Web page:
Whenever I see a semi towing someone's double-wide mobile home down the street, I think that calling those things mobile is a stretch. Of course, they do give you lots of room to spread out, and you don't have to sacrifice a single amenity. The same goes for a Windows XP Media Center notebook: You can enjoy all the comforts of a desktop PC--heck, all the comforts of a full-service home entertainment center--but you won't want to take it with you on quick runs to the corner coffee shop.
We tested three luxury liners among Media Center laptops: Dell's Inspiron XPS Gen 2 (now superseded by the Inspiron XPS M170), HP's Pavilion Zd8000, and Toshiba's Qosmio G25-AV513. Each has a 17-inch wide-screen display, is about 2 inches thick, and weighs 11 pounds or more when you factor in traveling accessories such as the power brick (the Qosmio's weighs nearly 1.5 pounds).
But they certainly do pile on the extras. Each one has a fast processor, a high-end graphics card, a DVD burner, Wi-Fi, Bluetooth, a television tuner, and ports all over the place. The Dell came in at $3736; the HP, $2217; and the Toshiba, $2999. All three are impressive entertainment systems, though they're hardly identical. For details on their specs, see "Barely Portable Powerhouses."
Despite being roughly the same size as the other two, the Qosmio cuts a spiffier figure in its silver and shiny black plastic case; and its big round feet make it resemble a stereo component. The XPS Gen 2, Dell's mobile gaming notebook, looks extremely plain on the inside; but outside, the lid sports a brushed-aluminum treatment, and colored light streams from "XPS" logos on the lid and from the sides and front of the deck. The Zd8000 seems far more businesslike than either, with an attractive but stark case (which has exceptionally clear port labels).
HP crams a full-size keyboard and a number pad onto the Zd8000's deck. Regrettably, a hard piece of plastic just in front of the spacebar on the XPS Gen 2 makes the bar uncomfortable to press. The Qosmio's touchpad is atrocious: It's coated with a tacky material that made my fingers stutter across its surface, and its mouse buttons are recessed in plastic that flexes.
The Qosmio does have 11 nifty touch-sensitive controls just above the keyboard. You can use these to start up the TV tuner, play a DVD, and control disc playback.
The slot-loading DVD drive on the Qosmio seems more suitable for an entertainment device than the notebook-style, tray-fed drives included on the XPS Gen 2 and Zd8000, which require that you press discs onto a spindle.
Bottom Line: Thoughtful design makes playing media on this notebook a pleasure, though it could stand a higher-resolution screen.
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Media Center Savvy
Though all three notebooks have the same-size display and a high-gloss (and high-glare) coating, the screen on the XPS Gen 2 possesses the highest resolution, at 1920 by 1200. The resolution of the Zd8000 is 1680 by 1050, while that of the Qosmio is 1440 by 900. TV signals looked grainy on the Qosmio, noticeably sharper on the Zd8000, and sharper still on the XPS Gen 2. The Qosmio's screen is far brighter than the others', so DVDs pop, but shadows look darker.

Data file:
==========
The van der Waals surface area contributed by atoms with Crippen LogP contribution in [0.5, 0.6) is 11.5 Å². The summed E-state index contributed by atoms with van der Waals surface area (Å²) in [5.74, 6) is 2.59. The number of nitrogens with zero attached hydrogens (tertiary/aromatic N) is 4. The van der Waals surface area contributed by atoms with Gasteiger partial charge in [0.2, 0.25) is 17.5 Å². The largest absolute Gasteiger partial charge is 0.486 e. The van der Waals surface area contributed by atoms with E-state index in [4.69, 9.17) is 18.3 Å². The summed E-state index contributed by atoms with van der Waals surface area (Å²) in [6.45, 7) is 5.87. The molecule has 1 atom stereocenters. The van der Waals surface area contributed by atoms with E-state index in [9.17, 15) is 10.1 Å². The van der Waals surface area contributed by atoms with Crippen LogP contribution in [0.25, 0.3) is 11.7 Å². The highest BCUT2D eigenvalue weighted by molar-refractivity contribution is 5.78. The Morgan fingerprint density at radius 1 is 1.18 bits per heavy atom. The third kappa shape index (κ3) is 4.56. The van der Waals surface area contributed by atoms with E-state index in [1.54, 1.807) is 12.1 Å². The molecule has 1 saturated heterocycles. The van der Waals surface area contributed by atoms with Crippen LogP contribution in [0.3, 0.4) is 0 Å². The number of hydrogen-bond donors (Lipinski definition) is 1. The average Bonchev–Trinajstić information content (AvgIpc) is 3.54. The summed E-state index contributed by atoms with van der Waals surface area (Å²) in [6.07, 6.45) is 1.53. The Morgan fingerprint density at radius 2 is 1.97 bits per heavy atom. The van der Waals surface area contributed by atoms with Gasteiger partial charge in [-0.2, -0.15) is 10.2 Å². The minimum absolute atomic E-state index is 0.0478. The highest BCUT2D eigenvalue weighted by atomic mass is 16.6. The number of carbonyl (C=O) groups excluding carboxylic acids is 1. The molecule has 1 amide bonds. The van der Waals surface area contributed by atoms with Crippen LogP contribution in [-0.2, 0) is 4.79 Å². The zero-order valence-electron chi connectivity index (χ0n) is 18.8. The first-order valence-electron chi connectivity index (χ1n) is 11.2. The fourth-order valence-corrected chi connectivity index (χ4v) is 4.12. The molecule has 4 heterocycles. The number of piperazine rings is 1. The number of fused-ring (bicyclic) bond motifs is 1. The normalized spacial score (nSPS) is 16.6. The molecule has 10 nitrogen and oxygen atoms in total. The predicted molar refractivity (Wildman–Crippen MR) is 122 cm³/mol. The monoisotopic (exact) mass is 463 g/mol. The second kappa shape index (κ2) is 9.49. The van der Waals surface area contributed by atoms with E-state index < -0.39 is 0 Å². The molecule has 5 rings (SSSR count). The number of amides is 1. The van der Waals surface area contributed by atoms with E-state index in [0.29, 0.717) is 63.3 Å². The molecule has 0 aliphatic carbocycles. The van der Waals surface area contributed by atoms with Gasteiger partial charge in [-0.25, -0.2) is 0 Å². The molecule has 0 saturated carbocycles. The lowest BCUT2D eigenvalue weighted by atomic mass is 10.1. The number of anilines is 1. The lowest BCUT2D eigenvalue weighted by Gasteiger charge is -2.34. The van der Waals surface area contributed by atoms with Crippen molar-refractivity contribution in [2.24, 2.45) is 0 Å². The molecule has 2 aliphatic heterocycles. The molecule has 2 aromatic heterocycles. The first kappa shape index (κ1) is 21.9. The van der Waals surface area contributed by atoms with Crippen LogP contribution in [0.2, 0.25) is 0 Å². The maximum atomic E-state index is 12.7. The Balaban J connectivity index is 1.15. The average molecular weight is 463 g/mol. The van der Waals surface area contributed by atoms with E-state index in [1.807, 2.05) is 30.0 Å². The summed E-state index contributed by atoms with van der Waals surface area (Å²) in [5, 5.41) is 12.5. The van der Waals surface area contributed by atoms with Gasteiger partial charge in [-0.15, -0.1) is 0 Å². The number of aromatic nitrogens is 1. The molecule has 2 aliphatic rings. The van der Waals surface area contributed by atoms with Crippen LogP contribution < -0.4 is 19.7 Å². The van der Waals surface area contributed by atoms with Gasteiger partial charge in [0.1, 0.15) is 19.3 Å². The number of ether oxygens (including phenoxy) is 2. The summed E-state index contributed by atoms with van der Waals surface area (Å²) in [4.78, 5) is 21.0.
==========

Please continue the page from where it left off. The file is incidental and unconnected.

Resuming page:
Conveniently, the Qosmio has a built-in TV tuner, whereas the Zd8000 and the XPS Gen 2 use external, USB-connected boxes. The HP box is large, about the size of a thick hardcover book; but because it has two TV tuners, you can watch one show while recording another. You must use an external sensor with the Dell and Toshiba remotes.
Though the XPS Gen 2 had easily the loudest audio of the three, the Qosmio sounded far clearer, thanks in part to a Virtual Sound control panel that you can use to fine-tune the audio system's clarity and its surround-sound effect. The Zd8000's speakers seemed flat.
HP Pavilion Zd8000
Bottom Line: Business-style unit has a nice price, but offers mediocre audio and uses noisy fans to cool its desktop CPU.
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The Inspiron XPS Gen 2 we tested, which had a 2.13-GHz Pentium M 770 CPU, outran the competition. Its PC WorldBench 5 score of 93 placed it among the fastest notebooks we have ever examined. The Qosmio, with a 2-GHz Pentium M 760, earned a WorldBench 5 score of 86; and the Zd8000, with a 3.4-GHz Pentium 4 650, finished with an 83. Since the Zd8000 relies on a desktop processor, it has more fans than the others, and it's noticeably louder.
The HP's hungry desktop processor took a bite out of battery life, too. The Zd8000 lasted only a paltry 1 hour, 35 minutes on a single charge. The XPS Gen 2 did best, at 2 hours, 18 minutes on a charge, while the Qosmio ran for 2 hours, 1 minute.
Because Dell touts the gaming capabilities of its XPS Gen 2, we decided to run our graphics testing suite on all three notebooks here. The XPS Gen 2 reached 344 frames per second in Unreal Tournament (at 1024 by 768 and 32-bit color), well above the average frame rate that the desktop systems we've tested recently have attained. The Qosmio is hardly a slouch, at 280 fps; but the Zd8000 trailed far behind at 135 fps. The XPS Gen 2 lets you play at 1600 by 1200; and at that resolution, it achieved a rate of 266 fps--the same figure that the brawny Alienware Aurora 7500 posted in tests we conducted for this month's Top 15 Desktop PCs rankings.
Dell Inspiron XPS Gen
Bottom Line: High-resolution screen helps burly gaming notebook show movies well.
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Made for Media
With its great media controls and integrated TV tuner, the Qosmio feels as if Toshiba designed it to be a Media Center machine from the ground up. And though its display can't match the Dell's or the HP's for screen sharpness, it's a pleasure to watch. The Qosmio is a media darling, which is why it's our Best Buy.
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